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WWF Trains 38 NGOs On Public Policy, Advocacy 

 By Collette Lukong

Thirty-eight civil society members in Cameroon have been trained on public policy, advocacy, monitoring and denunciation. The WWF Global Forest and Trade Network, GFTN, Cameroon organised the training that took place from September 16 to 19, 2014, in Bertoua, East Region of Cameroon. 
The skills acquired by the NGOs drawn from Centre, South, Southwest and East regions of Cameroon, will contribute to Cameroon Government’s vision of becoming an emerging economy by 2035 by effectively influencing public policy development related to the environment.
Financed by the Norwegian Development Cooperation Agency, NORAD, the workshop is part of a training program WWF established in 2012 targeting wholly local NGOs that focus on the environment. “The training comprised four workshops which started in 2013 with Corporate Social Responsibility and conflict management; international norms and standards applicable to the environmental domain; Environmental and Social Impact Assessment and Environmental and Social Management Plan; and Public Policy, Advocacy, Monitoring and Denunciation,” said Norbert Sonne, head of WWF Cameroon Forest Program. The need to impart sorely needed skills to civil society organisations so they could serve as catalyst for Cameroon’s economic development, while acting as vanguard for environmental protection, prompted the organisation of these workshops.“We think the NGOs are now equipped to face the challenges that await them,” Norbert said. “
Marie Ba’ane, coordinator of a platform of NGOs in the South of Cameroon, said they had difficulties influencing policies at the local levels because they did not have the required skills and information to do so. “Where we work, there is a problem of community access to land because of forest exploitation, mining, road construction, and the creation of agro-industries that have reduced the quantity of land available to the essentially agrarian local community. Now we have the knowledge and skills to help change things,” said Ba’ane.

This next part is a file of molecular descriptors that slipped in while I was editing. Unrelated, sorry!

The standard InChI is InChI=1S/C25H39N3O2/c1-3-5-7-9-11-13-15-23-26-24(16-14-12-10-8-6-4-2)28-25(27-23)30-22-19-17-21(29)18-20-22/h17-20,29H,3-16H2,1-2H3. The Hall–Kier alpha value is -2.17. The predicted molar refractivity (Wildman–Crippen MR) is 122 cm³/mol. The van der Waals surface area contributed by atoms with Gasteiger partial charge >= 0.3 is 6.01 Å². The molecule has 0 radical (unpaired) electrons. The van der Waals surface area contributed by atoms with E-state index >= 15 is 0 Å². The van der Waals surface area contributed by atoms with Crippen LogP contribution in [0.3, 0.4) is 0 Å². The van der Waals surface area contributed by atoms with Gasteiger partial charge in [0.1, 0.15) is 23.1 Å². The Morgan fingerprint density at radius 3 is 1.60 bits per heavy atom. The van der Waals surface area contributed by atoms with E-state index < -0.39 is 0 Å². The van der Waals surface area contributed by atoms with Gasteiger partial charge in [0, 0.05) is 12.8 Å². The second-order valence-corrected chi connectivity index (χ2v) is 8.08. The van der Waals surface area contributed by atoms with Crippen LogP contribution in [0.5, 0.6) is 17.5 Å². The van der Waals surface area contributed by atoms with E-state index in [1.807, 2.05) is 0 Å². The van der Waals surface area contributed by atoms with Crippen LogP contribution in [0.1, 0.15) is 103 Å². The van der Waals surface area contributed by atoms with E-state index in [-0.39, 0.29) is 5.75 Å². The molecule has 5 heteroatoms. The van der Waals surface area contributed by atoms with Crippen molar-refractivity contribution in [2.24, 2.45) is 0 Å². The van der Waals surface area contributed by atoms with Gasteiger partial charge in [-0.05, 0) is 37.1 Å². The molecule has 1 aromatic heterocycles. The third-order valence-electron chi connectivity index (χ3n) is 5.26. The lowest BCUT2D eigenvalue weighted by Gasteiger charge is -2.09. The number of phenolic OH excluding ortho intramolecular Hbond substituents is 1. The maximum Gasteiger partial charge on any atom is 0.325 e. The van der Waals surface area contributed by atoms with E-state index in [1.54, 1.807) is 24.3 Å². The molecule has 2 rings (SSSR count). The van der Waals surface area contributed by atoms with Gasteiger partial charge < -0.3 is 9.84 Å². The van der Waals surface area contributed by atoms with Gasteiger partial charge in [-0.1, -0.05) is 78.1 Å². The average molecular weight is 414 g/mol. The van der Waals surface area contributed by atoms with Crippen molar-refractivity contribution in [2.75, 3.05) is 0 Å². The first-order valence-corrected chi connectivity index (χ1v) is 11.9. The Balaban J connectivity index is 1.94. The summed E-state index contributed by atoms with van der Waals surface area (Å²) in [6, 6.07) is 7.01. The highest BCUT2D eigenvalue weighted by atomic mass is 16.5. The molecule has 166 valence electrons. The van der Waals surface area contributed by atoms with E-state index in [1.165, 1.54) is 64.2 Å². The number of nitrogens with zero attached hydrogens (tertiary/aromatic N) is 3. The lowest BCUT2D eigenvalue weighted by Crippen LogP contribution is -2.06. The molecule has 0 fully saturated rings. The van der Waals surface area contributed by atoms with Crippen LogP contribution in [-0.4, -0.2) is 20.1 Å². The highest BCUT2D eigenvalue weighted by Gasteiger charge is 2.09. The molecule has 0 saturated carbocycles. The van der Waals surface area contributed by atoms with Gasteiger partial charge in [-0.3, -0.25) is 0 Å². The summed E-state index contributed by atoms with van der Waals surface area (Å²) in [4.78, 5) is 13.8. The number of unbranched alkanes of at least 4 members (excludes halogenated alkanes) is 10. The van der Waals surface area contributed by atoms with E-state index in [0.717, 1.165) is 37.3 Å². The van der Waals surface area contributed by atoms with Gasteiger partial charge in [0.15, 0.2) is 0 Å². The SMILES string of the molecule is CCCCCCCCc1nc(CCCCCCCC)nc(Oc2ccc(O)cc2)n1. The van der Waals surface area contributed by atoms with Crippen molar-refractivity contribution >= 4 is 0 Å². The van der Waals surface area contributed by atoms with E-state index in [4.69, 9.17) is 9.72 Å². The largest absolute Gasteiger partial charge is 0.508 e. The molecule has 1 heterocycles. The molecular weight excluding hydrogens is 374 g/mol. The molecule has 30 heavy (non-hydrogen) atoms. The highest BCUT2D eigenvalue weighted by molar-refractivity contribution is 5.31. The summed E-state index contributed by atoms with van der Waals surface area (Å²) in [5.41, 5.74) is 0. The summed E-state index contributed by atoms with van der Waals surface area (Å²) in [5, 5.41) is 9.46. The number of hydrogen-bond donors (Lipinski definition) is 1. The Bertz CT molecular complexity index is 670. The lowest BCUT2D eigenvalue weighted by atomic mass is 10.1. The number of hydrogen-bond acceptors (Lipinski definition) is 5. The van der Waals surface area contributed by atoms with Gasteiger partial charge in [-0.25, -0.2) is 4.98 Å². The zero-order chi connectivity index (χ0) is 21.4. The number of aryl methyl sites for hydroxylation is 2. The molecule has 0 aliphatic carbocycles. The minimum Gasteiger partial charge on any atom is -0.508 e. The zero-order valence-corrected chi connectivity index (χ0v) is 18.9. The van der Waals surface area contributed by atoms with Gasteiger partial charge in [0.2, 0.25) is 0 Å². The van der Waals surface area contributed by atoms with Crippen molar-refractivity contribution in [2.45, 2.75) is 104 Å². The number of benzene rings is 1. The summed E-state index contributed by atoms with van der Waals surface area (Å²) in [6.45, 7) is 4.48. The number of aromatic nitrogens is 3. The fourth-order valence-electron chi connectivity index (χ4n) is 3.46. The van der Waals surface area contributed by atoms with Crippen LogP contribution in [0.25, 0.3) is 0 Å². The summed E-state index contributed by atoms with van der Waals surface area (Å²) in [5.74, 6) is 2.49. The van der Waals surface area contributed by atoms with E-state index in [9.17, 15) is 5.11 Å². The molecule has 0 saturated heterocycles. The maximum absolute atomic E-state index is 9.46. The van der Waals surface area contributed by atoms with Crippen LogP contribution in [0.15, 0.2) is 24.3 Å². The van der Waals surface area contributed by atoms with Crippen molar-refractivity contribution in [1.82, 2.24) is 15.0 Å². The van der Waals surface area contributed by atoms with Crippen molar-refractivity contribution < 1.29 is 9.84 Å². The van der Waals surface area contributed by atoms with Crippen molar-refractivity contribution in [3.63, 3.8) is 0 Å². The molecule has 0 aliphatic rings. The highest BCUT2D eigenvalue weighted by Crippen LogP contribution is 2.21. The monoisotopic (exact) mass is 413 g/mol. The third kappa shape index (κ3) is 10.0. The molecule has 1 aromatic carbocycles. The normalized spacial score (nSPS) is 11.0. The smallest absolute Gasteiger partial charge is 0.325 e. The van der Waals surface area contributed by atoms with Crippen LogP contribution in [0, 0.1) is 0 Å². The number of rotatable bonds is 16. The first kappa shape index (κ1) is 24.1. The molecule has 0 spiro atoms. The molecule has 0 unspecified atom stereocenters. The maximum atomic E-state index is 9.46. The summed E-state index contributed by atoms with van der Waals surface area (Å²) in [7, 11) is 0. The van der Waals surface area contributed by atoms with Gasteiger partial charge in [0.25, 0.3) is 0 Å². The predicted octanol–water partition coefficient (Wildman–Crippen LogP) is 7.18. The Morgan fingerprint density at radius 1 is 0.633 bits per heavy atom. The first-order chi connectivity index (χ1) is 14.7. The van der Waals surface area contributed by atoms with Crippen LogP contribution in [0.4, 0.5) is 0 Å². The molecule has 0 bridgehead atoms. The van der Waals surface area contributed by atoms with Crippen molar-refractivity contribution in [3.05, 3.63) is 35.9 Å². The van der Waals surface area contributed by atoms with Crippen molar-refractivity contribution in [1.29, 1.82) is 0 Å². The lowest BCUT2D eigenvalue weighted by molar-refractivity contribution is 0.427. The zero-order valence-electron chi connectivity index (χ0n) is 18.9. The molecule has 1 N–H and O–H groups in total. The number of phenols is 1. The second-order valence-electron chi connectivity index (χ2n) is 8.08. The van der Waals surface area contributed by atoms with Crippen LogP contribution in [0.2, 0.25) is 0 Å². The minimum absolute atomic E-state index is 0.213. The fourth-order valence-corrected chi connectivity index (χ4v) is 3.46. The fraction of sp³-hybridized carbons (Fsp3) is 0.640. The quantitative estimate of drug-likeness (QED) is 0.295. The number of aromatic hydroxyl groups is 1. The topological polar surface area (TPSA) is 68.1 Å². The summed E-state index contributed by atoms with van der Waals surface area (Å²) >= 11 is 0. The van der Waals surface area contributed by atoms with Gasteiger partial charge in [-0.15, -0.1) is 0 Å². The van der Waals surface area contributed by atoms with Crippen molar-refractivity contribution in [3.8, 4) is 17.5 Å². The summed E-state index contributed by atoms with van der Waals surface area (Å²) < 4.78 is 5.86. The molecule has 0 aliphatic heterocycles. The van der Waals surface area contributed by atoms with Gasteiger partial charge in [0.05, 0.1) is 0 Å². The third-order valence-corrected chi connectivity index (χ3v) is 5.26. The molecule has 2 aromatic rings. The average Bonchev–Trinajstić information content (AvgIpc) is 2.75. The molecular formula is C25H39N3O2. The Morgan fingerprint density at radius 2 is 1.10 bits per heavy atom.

“We learnt advocacy techniques and how to denounce environmental wrongdoings,” says George Tsayid, head of a local NGO based in the East of Cameroon. “It is now clear to me that public policy advocacy begins with a problem, should be accepted by decision makers and should be engaged at the appropriate moment,” Tsayid said.
According to Patrice Logo Begombe, consultant and facilitator of the workshop, “There was strong interest from local NGOs to work on issues of public policy advocacy. In fact the NGOs had been doing some advocacy, monitoring and denunciation but this workshop provided them with the skills to carry out their actions in a more professional way,” he explained.
Begombe said, henceforth, WWF will be likely overwhelmed with requests from local NGOs for further support on public policy advocacy. “WWF has to prepare a strategic response to these requests as the organisation now has a moral responsibility to assist the NGOs in this domain,” he said.

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